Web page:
building a laundry chute

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Hi,
I am looking to construct a laundry chute in our closet. I was originally going to use large diameter pvc pipe but found it prohibitively expensive. I also looked into sheet metal ducting but it didn't seem stable enough and too many places for clothes to snag. So I am going to build it out of 2 x 4's and drywall. It will be about 12" square. I was going to place a side hinged door with a handle on the wall outside the closet for access. And I may or may not place a metal or plastic plate on the ceiling down in the basement attached with spring hinges to cover the hole from the chute. The hole in the ceiling will end up around 2 feet from the wall with the clothes dropping into a large basket sitting on a cart with casters I will also be building.
I was wondering if I could get away with using 1 x 3's instead of the 2 x 4's. Also if anyone could take a look at my proposed plans and comment/advise that would be greatly appreciated!
http://patmedia.net/marklevinson/plans/laundrychute.htm
Thanks,
Mark
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snipped-for-privacy@yahoo.com says...

--
My dad built one about 40 years ago. Laundry was in the basement right
underneath the bathroom. Small linen closet next to the bathroom
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Check your local building code. Laundry chutes are considered something of a fire hazardand may not be allowed.
--
~ Stay Calm... Be Brave... Wait for the Signs ~
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I'll add a second note of caution. Adding a laundry chute between floors will allow a fire in your basement to spread almost immediately to all levels of your house. If you had a fire in your dryer from lint backup, you could burn down the entire house pretty quickly.
I don't know much about building codes, but I know that there are pretty strict rules about opening a 'chase' between floors.
If you do move forward with the laundry chute, I'd recommend putting relatively air tight, fire resistant 'doors' at both the top and the bottom of the chute. The bottom door could be spring loaded, or preferably you could open it manually. You could let the dirty clothes pile up inside the chute instead of on the basement floor.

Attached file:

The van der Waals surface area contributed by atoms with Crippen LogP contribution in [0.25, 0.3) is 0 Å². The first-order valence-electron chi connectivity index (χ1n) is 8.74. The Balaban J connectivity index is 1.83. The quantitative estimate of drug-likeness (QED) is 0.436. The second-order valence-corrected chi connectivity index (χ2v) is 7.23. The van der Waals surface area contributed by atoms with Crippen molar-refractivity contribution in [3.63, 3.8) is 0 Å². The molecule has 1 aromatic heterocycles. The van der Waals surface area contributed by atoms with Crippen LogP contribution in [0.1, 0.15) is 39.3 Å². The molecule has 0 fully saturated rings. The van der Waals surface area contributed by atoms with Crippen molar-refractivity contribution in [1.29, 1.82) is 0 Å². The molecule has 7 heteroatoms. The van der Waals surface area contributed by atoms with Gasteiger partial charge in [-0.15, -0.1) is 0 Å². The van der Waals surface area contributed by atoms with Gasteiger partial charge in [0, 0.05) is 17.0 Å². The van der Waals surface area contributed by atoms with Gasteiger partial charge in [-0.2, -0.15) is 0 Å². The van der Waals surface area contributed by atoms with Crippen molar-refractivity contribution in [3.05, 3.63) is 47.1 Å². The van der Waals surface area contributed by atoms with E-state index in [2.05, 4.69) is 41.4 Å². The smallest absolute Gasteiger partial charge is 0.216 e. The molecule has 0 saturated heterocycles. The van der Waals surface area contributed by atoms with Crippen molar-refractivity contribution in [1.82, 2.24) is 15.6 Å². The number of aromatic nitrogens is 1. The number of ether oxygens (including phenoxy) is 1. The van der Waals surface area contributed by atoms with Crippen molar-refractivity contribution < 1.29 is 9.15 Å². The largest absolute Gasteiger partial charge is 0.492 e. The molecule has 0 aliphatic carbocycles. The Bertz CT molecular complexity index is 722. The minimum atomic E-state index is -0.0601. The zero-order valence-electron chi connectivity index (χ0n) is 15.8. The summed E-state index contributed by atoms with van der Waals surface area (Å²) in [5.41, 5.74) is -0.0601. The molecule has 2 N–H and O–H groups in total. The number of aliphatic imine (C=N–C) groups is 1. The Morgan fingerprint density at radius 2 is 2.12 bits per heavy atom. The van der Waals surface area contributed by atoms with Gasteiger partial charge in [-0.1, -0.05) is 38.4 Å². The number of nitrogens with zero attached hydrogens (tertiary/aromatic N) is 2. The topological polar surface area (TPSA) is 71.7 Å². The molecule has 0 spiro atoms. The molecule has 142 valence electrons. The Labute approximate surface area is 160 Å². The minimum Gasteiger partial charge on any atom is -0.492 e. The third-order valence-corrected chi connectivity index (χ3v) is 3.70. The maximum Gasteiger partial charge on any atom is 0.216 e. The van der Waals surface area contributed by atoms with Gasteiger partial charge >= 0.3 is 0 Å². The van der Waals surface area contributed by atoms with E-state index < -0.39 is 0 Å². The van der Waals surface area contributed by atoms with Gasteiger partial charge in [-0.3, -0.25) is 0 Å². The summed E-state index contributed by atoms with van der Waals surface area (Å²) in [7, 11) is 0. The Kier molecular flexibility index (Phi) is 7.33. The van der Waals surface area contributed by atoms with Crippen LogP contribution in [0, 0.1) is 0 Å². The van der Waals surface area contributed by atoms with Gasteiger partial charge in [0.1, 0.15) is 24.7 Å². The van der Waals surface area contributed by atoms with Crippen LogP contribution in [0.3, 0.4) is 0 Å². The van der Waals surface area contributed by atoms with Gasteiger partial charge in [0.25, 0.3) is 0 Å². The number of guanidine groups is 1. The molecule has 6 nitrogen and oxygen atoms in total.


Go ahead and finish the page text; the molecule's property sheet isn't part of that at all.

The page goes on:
wrote:

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you
So does you stairway. Better seal it off immediately.

Not in residential building.

bottom
Oh come on. Is there nothing that doesn't bring the alarmists out in this group? Not to be offensive Chuck, (and I apologize if my tone sounds offensive), but this type of suggestion just defies normal everyday life. Look hard enough and you can find boogy men lurking under any bed in America...
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-Mike-
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Mike,

My brother-in-law built a new house a few years back and they required him to install fire doors at the top and bottom of his laundry chute. They also made him install a fire sprinkler system in his house, and improve the road coming in so firetrucks could get in. They took fire safety very seriously there (Cowlitz County, Washington).
Unfortunately, just as they completed their house we had extremely heavy rains and their new house (and dozens of others) was destroyed in a landslide...
We built our own house last year (Clark County, Washington) and my inspector was also quite serious about fire safety. We didn't have a laundry chute (single story home) or have to install a sprinkler system, but they were very attentive to fire blocking and sealing off all passages where fire could travel.
Anthony
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also
road
I'm glad I put a disclaimer in one of my other posts Anthony, which allowed me the escape necessary for this type of exception. That's an aggressive building code, and (thankfully...) not what is common across the country. That's taking safety to a rediculous level, though I can see the sense in improving a driveway so that fire trucks can get up it - assuming it's too long to drag hose. That should have fallen in the category of common sense.
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-Mike-
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Mike,

I was thankful we didn't have to install a sprinkler system, but otherwise the requirements were very easy to implement. Most of it used scraps for blocking and whatnot anyway, so there was virtually no cost involved. In the overall house building process, the few requirements for fire safety were simple, and it's nice to know it's done properly.